Wednesday, August 17, 2016

You have no idea how hard it is for big business

I have disturbing news. The big business people of Australia are feeling quite upset about the recent federal election, or so I am informed by The Australian Financial Review.

Quite frankly – and this is a shocking thing to say – the mood of the campaign was "anti-business". As young people say, big business was disrespected.

Those rotters in the Labor Party were shameless in their behaviour, seeking to win votes by portraying their Liberal opponents as apologists for big business.

Why did the Libs have cutting the rate of company tax as pretty much the only item in their plan for Jobs and Growth? Purely, so the voters were asked to believe, to please the Libs' cronies at "the big end of town".

Why were the Libs so vigorous in their opposition to Labor's idea of a royal commission? Because they were doing the bidding of their big four banking mates, Labor claimed.

Really, it was disgraceful. But perhaps even more depressing was the performance of the Libs.

Malcolm Turnbull, one of our own – and didn't those Labor people keep hinting at it – the man in whom we had such faith after Tony Abbott's failure as their longed-for messiah, has proved such a disappointment.

He may have championed a proposal to cut the company tax rate by a niggardly 5 per cent, but he wanted to string it out over a decade – a decade! With, mind you, big business not getting a penny until close to the end.

Talk about trickling down the trickle down. Surely if lower company tax is the big reform it needs to deliver jobs and growth, the sooner you do it the better. Be decisive. Take risks for the good of the nation.

But Turnbull lacked the leadership to increase the goods and services tax or to cut the top personal tax rate. Such a disappointment.

And he performed so poorly against Labor and the mushrooming populists – when could you ever accuse big business of trying to be popular? – he looks unlikely to be able to deliver on the company tax cut. Such a disappointment.

Then, to top it off, no sooner is the election over than Liberal loudmouths like Michael Kroger start blaming the Business Council of Australia for their poor performance.

The Libs went out to bat for big business, but we failed to back them with donations or ads. There's talk Turnbull had to pay for a lot of the campaign himself.

Well, really. It's not the business council's job to pass round the hat. The Liberals' job is to fight for the interests of big business purely in the national interest.

What part of "all care but no responsibility" do the Libs not understand?

And then there's the way the pollies suck-up to small business. All that bull about small business being "the engine room of the economy".

Yeah, sure. Say it enough times and the punters forget most of them work for big business, not small.

It couldn't be because small business has more votes than we do, could it? We could try telling our employees who to vote for, but I'm not sure we'd get far.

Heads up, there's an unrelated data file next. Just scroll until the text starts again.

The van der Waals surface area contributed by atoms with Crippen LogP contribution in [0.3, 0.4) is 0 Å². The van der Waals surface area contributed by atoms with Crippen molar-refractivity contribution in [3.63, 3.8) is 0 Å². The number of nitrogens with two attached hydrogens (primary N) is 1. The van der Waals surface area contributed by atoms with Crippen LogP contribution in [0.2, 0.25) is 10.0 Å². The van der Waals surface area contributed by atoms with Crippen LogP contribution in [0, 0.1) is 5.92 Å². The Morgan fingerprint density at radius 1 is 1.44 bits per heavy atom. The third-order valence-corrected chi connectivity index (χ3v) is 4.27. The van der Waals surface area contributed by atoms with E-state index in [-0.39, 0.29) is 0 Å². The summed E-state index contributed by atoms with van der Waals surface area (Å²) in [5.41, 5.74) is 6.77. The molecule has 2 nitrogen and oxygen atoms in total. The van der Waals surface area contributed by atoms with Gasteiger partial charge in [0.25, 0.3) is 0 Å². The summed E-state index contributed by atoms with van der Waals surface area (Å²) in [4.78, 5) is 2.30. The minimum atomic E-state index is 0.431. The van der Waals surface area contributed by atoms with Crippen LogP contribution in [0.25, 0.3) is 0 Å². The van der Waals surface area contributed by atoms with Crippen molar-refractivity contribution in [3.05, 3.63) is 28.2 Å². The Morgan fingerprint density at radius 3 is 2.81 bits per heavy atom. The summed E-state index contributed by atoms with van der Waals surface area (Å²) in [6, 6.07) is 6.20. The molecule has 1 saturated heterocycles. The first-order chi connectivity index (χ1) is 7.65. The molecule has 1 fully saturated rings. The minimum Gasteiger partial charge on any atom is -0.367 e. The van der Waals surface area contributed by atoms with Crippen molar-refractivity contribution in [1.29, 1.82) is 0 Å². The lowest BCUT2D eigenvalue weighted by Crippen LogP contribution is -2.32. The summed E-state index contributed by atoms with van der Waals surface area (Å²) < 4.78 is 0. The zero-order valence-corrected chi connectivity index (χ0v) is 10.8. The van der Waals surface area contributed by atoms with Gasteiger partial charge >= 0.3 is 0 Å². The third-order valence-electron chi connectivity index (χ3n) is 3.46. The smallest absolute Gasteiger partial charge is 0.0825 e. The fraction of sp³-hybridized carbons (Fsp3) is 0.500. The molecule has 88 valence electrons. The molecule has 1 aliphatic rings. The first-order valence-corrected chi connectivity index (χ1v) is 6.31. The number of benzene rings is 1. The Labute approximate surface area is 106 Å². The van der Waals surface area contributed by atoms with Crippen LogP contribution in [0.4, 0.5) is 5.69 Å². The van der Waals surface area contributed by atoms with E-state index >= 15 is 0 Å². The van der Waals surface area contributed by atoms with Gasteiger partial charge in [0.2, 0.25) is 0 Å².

So politicians on both sides are a huge letdown. Why won't they show a bit of leadership? Why won't they put their jobs on the line in the national interest? Don't they think we would?

As for the voters themselves, big business is more in sorrow than in anger. How can you blame people for acting like sheep when they're so badly led?

There are so many crazy ideas abroad that the pollies have failed to scotch. Do you know there are people who think business should be paying more tax, not less?

There are people who can't see why business needs a tax cut when it's already doing such a good job of avoiding paying much. This is so unfair. Some of us do pay quite a lot of what we're supposed to.

The pollies' failure of leadership makes it hard to blame ordinary people for not understanding there's a budget repair job to do and we have to get on with it. There are "harsh realities" that must be faced.

Strong policy action must be taken and the public must be persuaded to take its medicine.

If the budget is to be balanced we all have to give up something. Businesses have already offered to give up some of the tax they pay, and now it's your turn to volunteer.

Government spending is growing unsustainably. Surely you could give up some of those free visits to the doctor. Surely you could pay more for your pharmaceuticals. Surely your pension doesn't need to be so generously indexed.

Someone needs to tell you this: all the talk of a royal commission is reducing confidence in the banking system. Stop it, or on your own head be it.

And lack of support for big business on both sides is sapping confidence in the economy.

I mean, really. With such hopeless politicians and foolish, self-seeking voters, how can big business to get on with its job?

The incompetence and unworthiness around us is so disheartening. It's all we can do to get out of bed each day and collect our pay.